Raising the Bar for Well-Being: How One Lawyer Found More Happiness at Work

The happy lawyer. Some may think that the phrase is an oxymoron. Statistics on lawyer well-being may lead attorneys to believe that practicing law excludes them from living a vibrant, balanced life. The thought process goes something like this: Doing meaningful work comes at the cost of personal health, and happiness while practicing law is unattainable. Yet, 10 years of research compiled by Kripalu on the impact of integrating mindful stress-resilience tools in high-stress, high-stakes professions offers another possible verdict for life as a lawyer. Imagine how you might feel daily if you experienced a 32 percent decrease in self-perceived stress—one of the findings across professional sectors for those who participated in Kripalu's RISE program?

Recently, I was teaching mindfulness to a group of law school students and glanced down to notice that the book they were reading was entitled The Anxious Lawyer. For a profession that is paid to anticipate and resolve worst-possible outcomes, the assumption that we are anxious, depleted, and unhealthy is well founded. Attorneys are paid problem solvers, and often eschew the notion of caring for themselves. The American Bar Association National Task Force on Lawyer Well-Being detailed the impact on health and well-being of the culture and practices of lawyers. Local bar associations and law firms are beginning to acknowledge this lapse and engage in this conversation.

RISE reframes the possibility for well-being for lawyers. It is indeed conceivable to do deeply engaging work and feel less stressed. They are not mutually exclusive. Integrating breathing techniques into the day; practicing mindfulness at your desk, before a meeting, or even waiting for the elevator; and connecting to the meaning and value of the work you do hold more than promise: They are demonstrated game changers in terms of career longevity and satisfaction. Just as attorneys learn research skills, advocacy skills, and writing skills, it is equally important for us to learn skills of stress resilience.

Recently, I had a case that required me to work all night to prepare for an emergency hearing the following morning. At about 3:00 in the morning, I returned to a negative thought loop, convinced that exhaustion was my lot in my life. Then, I stopped. I took three long deep breaths. Immediately, I felt a subtle shift in in my level of panic. I began practicing the Complete Breath—a slow deep inhale, and a slow deep exhale. And I felt even better. My heart stopped racing, my shoulders came down several inches, and I felt my chest relax. Most importantly, I felt the strain in my head relax. I began to think more clearly.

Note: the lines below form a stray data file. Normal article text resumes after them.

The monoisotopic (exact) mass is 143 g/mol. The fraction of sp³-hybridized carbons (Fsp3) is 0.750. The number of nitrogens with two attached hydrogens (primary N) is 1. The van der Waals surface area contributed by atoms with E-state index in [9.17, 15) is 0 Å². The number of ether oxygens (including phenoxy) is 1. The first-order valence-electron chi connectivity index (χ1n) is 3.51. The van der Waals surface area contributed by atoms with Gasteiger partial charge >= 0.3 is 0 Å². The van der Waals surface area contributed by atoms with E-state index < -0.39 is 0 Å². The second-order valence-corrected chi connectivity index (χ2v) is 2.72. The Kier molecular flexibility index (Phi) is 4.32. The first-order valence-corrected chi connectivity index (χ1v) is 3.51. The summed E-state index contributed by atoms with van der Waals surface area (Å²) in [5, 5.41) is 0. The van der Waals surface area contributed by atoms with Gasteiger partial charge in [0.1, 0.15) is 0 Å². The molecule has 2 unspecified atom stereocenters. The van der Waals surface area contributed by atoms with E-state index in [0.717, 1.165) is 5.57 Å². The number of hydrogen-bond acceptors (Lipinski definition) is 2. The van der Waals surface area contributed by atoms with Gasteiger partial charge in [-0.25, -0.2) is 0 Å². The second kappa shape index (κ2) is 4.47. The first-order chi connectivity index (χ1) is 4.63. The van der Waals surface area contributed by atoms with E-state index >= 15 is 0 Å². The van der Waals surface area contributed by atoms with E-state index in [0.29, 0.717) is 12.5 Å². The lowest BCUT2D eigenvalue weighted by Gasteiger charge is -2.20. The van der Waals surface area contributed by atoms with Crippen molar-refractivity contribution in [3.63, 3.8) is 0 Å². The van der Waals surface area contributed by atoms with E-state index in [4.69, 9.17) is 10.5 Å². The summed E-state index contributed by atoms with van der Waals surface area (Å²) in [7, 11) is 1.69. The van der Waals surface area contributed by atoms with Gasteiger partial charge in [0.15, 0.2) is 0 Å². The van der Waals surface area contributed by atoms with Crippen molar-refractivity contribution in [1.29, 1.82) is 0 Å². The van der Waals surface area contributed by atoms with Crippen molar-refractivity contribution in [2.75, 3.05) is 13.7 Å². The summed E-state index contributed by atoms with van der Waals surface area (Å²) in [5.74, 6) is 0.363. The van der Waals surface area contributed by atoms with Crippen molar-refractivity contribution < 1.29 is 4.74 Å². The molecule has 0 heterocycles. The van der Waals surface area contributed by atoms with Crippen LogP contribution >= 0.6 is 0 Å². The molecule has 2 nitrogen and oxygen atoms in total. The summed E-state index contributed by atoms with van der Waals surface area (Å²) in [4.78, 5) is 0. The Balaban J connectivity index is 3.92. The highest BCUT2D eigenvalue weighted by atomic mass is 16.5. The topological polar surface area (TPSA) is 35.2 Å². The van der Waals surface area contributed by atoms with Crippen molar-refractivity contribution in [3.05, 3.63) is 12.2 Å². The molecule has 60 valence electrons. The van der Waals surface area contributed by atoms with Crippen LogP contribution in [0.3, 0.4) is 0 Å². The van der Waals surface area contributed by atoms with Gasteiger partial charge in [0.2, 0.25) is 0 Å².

I then recalled the exercise we share in the RISE program, in which we ask participants to identify the value that animates their work. My values are compassion and justice. And with that, I thought about the client I was working to help. I thought of the gravely difficult situation they were in, I thought about my skill set, and how much it was needed here—and suddenly, it all changed. My tiredness and frustration shifted and I felt honored that, in their moment of need, my skills aligned perfectly with what had to be done to resolve the situation. And, by morning, I would be able to create more safety and security for that client.

Stress-resilience tools and connecting to meaning animate my work. They enable me to pause throughout the day, checking in with how I am feeling, so I can thoughtfully and strategically expend my energy to meet demands as necessary—and return home in evening energized and available for the ones I love.

I can shift outcomes for clients, and for myself. That is my newfound power.

Mary Beth Ogulewicz, JD, LCSW, RYT 500, is a mindfulness educator who worked for nearly 20 years as a criminal prosecutor.

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